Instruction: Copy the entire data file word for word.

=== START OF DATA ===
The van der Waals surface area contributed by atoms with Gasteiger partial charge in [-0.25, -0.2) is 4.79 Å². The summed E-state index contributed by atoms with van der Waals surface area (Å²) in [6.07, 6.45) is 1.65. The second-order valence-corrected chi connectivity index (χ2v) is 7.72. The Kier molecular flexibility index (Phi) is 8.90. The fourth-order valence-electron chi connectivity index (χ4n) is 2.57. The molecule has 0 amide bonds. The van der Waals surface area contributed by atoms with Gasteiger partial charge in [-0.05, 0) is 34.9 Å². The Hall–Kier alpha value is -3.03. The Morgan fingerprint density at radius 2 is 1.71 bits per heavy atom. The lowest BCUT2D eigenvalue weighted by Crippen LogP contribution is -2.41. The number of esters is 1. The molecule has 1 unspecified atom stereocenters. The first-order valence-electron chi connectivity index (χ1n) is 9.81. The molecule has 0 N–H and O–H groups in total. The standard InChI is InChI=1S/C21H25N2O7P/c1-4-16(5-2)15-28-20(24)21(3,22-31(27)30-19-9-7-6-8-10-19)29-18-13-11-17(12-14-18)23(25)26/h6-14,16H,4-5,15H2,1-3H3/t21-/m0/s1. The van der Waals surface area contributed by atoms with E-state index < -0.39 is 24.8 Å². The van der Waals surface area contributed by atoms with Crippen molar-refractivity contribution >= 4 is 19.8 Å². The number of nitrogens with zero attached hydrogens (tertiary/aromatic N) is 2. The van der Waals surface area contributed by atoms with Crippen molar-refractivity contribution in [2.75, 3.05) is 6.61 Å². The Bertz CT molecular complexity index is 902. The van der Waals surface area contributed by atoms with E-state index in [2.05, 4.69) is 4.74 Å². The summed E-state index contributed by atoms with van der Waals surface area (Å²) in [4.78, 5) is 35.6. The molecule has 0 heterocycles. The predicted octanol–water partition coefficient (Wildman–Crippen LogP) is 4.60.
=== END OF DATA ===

The van der Waals surface area contributed by atoms with Gasteiger partial charge in [-0.25, -0.2) is 4.79 Å². The summed E-state index contributed by atoms with van der Waals surface area (Å²) in [6.07, 6.45) is 1.65. The second-order valence-corrected chi connectivity index (χ2v) is 7.72. The Kier molecular flexibility index (Phi) is 8.90. The fourth-order valence-electron chi connectivity index (χ4n) is 2.57. The molecule has 0 amide bonds. The van der Waals surface area contributed by atoms with Gasteiger partial charge in [-0.05, 0) is 34.9 Å². The Hall–Kier alpha value is -3.03. The Morgan fingerprint density at radius 2 is 1.71 bits per heavy atom. The lowest BCUT2D eigenvalue weighted by Crippen LogP contribution is -2.41. The number of esters is 1. The molecule has 1 unspecified atom stereocenters. The first-order valence-electron chi connectivity index (χ1n) is 9.81. The molecule has 0 N–H and O–H groups in total. The standard InChI is InChI=1S/C21H25N2O7P/c1-4-16(5-2)15-28-20(24)21(3,22-31(27)30-19-9-7-6-8-10-19)29-18-13-11-17(12-14-18)23(25)26/h6-14,16H,4-5,15H2,1-3H3/t21-/m0/s1. The van der Waals surface area contributed by atoms with E-state index < -0.39 is 24.8 Å². The van der Waals surface area contributed by atoms with Crippen molar-refractivity contribution >= 4 is 19.8 Å². The number of nitrogens with zero attached hydrogens (tertiary/aromatic N) is 2. The van der Waals surface area contributed by atoms with Crippen molar-refractivity contribution in [2.75, 3.05) is 6.61 Å². The Bertz CT molecular complexity index is 902. The van der Waals surface area contributed by atoms with E-state index in [2.05, 4.69) is 4.74 Å². The summed E-state index contributed by atoms with van der Waals surface area (Å²) in [4.78, 5) is 35.6. The molecule has 0 heterocycles. The predicted octanol–water partition coefficient (Wildman–Crippen LogP) is 4.60.